A surge in optimism about coming high-stakes US-China trade talks led to gains in both Hong Kong and mainland markets Thursday.
The Hang Sang eked out teensy gains, closing up 0.1 per cent at 25,707.93, largely over the trade talks that begin in Washington tonight.
The big winner of the day in Hong Kong was fresh face 360 Ludashi, a Chinese software developer that closed up a whopping 218.5 per cent at HK$8.6 from its initial public offering price on its first day of trading.
The Shanghai Composite Index closed up 0.78 per cent to 2,947.71.
Also boosting trading sentiment was a report by The New York Times that the US will soon give some US companies licenses to supply non-sensitive goods to China telecom giant Huawei, which was put on a US trade blacklist.
Every sector on the Shanghai Composite Index rose, with the biggest gains posted by health care and information technology stocks. Overall, 1,201 stocks gained, while 257 fell and 73 were unchanged, and 15 stocks hit or nearly hit the 10 per cent upside limit.
Among stocks popular with northbound Stock Connect traders, Kweichow Moutai gained 0.7 per cent to 1,155 yuan; China Merchants Bank closed down 0.2 per cent to 35.11 yuan; Shanghai International Airport rose 3 per cent to 80.48 yuan, and Ping An Insurance rose 0.55 per cent to 91.05 yuan.
Two Chinese surveillance camera makers put on a trade blacklist by the US over alleged abuse of Muslim minorities in the country ended down.
Hangzhou Hikvision Digital Technology lost 4.33 per cent to 30.90 yuan, while Zhejiang Dahua Technology dropped 5.79 per cent to 16.27 yuan.
“At the beginning of the day, the market was a bit depressed because the sentiment surrounding the US-China trade wars was not so good, as news had it that China could finish their talks one day earlier,” Tse said.
“But then Trump gave some way to Huawei and allowed it to continue to buy US parts. This sent a signal to the market that if the US was willing to take a step back, there may be improved sentiment during the trade talks tonight.”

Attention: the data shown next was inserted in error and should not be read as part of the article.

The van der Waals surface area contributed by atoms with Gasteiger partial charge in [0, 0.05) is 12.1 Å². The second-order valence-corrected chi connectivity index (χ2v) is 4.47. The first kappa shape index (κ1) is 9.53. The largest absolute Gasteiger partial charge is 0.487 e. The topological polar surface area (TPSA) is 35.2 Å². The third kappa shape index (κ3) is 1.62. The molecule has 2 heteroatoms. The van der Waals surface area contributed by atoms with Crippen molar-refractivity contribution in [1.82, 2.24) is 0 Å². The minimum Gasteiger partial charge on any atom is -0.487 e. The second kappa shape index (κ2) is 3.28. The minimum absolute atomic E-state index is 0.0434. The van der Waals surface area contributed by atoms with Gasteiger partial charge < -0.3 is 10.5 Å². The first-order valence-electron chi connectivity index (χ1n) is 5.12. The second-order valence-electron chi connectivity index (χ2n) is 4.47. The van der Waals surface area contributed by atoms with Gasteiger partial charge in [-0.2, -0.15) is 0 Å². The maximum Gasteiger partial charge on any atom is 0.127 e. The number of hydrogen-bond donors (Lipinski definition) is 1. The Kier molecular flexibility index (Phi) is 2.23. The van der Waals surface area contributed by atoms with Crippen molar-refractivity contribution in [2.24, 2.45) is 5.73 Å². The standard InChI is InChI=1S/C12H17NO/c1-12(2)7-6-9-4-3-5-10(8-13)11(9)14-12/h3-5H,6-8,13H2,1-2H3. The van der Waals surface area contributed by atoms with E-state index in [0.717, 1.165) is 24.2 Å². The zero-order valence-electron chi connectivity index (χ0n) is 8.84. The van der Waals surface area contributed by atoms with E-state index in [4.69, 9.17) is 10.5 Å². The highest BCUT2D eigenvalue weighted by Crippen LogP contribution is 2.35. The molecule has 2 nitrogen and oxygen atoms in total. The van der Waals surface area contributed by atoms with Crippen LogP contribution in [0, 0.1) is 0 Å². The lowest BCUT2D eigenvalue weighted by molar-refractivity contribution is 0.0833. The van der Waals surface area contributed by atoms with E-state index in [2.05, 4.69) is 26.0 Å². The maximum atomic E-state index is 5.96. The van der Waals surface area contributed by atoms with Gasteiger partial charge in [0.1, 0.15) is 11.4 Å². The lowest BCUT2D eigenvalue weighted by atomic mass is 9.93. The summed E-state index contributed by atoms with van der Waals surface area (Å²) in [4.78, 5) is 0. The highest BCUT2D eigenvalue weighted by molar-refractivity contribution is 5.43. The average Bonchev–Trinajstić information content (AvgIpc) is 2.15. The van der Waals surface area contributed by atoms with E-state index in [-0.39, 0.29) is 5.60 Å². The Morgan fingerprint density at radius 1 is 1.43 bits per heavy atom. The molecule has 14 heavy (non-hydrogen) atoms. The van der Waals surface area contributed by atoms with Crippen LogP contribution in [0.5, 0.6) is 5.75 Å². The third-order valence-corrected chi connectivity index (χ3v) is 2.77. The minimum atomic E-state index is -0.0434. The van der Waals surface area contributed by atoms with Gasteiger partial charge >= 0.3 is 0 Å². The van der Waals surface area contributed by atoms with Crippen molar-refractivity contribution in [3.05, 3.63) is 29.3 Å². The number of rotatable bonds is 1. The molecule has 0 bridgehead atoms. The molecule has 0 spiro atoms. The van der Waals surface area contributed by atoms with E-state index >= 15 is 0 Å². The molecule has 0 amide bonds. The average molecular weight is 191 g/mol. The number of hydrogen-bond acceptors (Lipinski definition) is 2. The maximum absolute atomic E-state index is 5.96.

In Hong Kong, AAC Technology Holdings, a supplier to Huawei and Apple, shot up 6.3 per cent to HK$44.60.
Pork producer WH Group closed up nearly 4 per cent to HK$7.33. According to a Bloomberg story, Arnold Silver of WH Group’s Smithfield Foods said next year could see ham and pork belly shortages as China buys more pork as it reels from African swine fever.
Sanitary napkin and diaper maker Hengan International – which has been facing stiff competition at home from international rivals – closed ahead 3.6 per cent at HK$50.95. J.P. Morgan upgraded it to neutral from underweight on Wednesday, with a price target of HK$49.
China Mengniu Dairy finished up 2.3 per cent at HK$31.05, following its announcement it is cutting commercial ties with the NBA over the controversy set off by a team manager’s tweet in support of Hong Kong protesters.
Budweiser Brewing APAC fell 3 per cent to HK$31.50. But that left it up nearly 17 per cent from its trading debut just over a week ago on September 30.
Topsports International Holdings also joined Hong Kong’s main board on Thursday. It closed at HK$9.25, rising nearly 9 per cent from its IPO price of HK$8.50.
Some protest-hammered stocks got a break, though not MTR – the owner of the city’s subway – which closed down 1.16 per cent at HK$42.70 after being in positive territory earlier.
Cosmetics retailer Sa Sa International finished up 0.59 per cent to HK$1.72, while jeweller Chow Sang Sang rose 2.16 per cent to HK$8.51.
“Traders in Hong Kong are becoming numb to the impacts of the protest,” said Kingston Lin King-ham, director of securities brokerage AMTD.
This article Hope for progress in trade talks leads to gains for Hang Seng, mainland China benchmarks first appeared on South China Morning Post